Two Brothers and Indigenous Rights Activists Were Killed in Mexico and the Government Is Not Responding
"The tribe is living in fear in the wake of the homicides."
By Tracy Barnett
GUADALAJARA, Mexico, May 25 (Thomson Reuters Foundation) - National, state and local officials warned the Mexican government of increasing violence and the need for extra security in the state of Jalisco, where two indigenous brothers were shot dead last week.
The double homicide of the brothers, both members of the Huichol tribe and leaders in a battle for restitution of indigenous land from local ranchers, comes amid a resurgence in violence from drug cartels and follows a spate of killings of journalists and activists this year.
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One of the dead men, Miguel Vázquez, told the Thomson Reuters Foundation last October tensions over a century-old land dispute and the growing presence of drug cartels had been a serious concern for some time.
His brother Agustin died in hospital after armed men shot him on Saturday evening, while Miguel was gunned down as he was leaving the hospital that night.
A preliminary investigation by state authorities blamed a criminal cell located nearby on the border of Zacatecas and Jalisco states, the Jalisco prosecutors' office said in a statement on Sunday without offering details.
Jalisco, in western Mexico, is home to the New Generation Cartel, which the state's governor, Aristoteles Sandoval, has described as Mexico's biggest drug-trafficking organization.
LIVING IN FEAR
The tribe is living in fear in the wake of the homicides, said Santos Hernandez, the public lands commissioner for the Huichol territory of San Sebastian Teponahuaxtlán and Tuxpan de Bolaños.
"Nobody feels like working or travelling in their cars – they are watching all of us and our families," he told the Thomson Reuters Foundation of cartel operatives in the area.
The government has been extremely slow to respond to problems, he said.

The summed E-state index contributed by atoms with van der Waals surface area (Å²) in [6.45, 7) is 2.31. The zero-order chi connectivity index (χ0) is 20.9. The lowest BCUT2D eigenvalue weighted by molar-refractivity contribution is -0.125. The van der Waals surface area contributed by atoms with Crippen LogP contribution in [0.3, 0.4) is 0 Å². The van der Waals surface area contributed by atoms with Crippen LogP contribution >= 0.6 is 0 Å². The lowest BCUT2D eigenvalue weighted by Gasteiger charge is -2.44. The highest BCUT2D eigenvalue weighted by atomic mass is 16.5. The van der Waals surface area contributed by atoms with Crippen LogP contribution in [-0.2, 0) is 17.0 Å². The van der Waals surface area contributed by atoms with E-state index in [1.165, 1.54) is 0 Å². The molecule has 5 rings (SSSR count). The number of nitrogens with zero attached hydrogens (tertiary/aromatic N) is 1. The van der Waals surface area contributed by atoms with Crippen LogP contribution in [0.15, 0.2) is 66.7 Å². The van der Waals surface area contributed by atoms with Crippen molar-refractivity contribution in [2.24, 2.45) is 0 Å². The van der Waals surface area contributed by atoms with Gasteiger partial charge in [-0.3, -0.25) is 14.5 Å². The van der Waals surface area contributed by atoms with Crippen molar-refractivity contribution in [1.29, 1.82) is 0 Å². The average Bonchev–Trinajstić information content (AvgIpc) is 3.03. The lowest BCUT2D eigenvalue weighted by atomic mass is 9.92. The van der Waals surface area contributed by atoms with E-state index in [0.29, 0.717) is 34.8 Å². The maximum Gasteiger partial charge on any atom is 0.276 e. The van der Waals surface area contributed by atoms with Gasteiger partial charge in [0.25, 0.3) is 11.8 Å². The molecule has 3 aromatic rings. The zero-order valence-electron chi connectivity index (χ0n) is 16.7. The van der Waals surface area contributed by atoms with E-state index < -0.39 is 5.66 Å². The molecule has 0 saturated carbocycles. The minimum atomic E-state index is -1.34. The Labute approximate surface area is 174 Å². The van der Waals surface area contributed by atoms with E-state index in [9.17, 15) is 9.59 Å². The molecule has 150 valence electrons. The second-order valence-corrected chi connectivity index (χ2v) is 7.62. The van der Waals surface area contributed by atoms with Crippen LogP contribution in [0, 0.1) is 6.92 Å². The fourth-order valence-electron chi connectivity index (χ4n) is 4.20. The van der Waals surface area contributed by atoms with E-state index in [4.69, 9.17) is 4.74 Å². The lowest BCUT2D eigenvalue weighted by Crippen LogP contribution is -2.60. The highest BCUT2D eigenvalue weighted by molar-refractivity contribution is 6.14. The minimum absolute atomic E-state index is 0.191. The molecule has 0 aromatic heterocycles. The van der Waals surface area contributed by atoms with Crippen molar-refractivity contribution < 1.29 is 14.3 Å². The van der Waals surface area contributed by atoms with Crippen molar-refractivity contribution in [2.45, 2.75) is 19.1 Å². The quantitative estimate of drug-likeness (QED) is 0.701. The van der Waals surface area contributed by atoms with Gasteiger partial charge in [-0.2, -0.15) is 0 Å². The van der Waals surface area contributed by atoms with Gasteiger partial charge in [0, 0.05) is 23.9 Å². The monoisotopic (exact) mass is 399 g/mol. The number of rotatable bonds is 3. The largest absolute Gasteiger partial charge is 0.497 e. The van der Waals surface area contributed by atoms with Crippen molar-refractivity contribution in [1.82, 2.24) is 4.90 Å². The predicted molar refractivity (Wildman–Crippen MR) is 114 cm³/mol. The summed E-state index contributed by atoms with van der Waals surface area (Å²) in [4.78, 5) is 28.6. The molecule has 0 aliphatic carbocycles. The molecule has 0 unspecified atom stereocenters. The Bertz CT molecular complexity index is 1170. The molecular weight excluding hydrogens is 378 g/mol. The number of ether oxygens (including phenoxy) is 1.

Since the homicides last weekend, authorities have sent in a special force to the far-flung area. Hernandez said he hopes it will staff checkpoints on the roads and maintain a permanent presence.
"This has been the community's concern. We have asked for this, and they haven't responded. Now with what has happened, I think we have the right to more vigilance," he said.
The Mexican government and Jalisco state government did not immediately respond to requests for comment.
A land dispute over 10,000 hectares (24,710 acres) of native land has been simmering in the region for years after a long series of legal challenges ruled in favor of the Huichol.
Vazquez had helped repel cattle ranchers that encroached on Huichol lands. His brother, Agustin, also defended tribal lands.
Two separate congressional resolutions, one at the federal and one at the state level, were passed in recent months urging the state government to provide greater security in the region and asking for allocation of federal funds to be set aside to address agrarian conflicts.
Carlos Castañeda, House Minority Speaker in Mexico's national parliament for the Citizen’s Movement Party, said state government officials should have intervened in the region a long time ago.
"The easiest thing is to say that it's an isolated case,” said Castañeda.
"However, it seems like too much of a coincidence that this assassination took place in the middle of a very prolonged land dispute that has left the zone in permanent conflict."
Nearly 1,000 Wixárika community members participated in a mobilization led by Miguel Vázquez Torres Sept. 22, 2016, to reclaim the first parcel of 10,000 hectares being contested in the federal agrarian tribunal.
Miguel Vazquez and other Huichol told the Thomson Reuters Foundation last year they had been threatened and harassed by neighboring ranchers angry about a court order that the land be re-possessed.
In March, Vazquez said the tribe was seeking to organize an armed self-defense group and that they were preparing to take action on another restitution claim.
Alfonso Hernández, inspector for the State Commission on Human Rights, visited the community on Tuesday to debrief residents on their rights as victims and entitlement to collective damages.
"This is a native people that has a communal sense of identity, so it affects the community as a whole, because they see their customs and traditions threatened," he said.
Miguel, Hernández said, was the community leader who had worked longest and hardest for the recovery and defense of his people's territory.
"He was held in very high esteem and recognition. This is a wound to the heart of the community," he said.
(Reporting by Tracy Barnett; Editing by Astrid Zweynert @azweynert. Please credit the Thomson Reuters Foundation, the charitable arm of Thomson Reuters, that covers humanitarian news, women's rights, trafficking, property rights and climate change. Visit news.trust.org)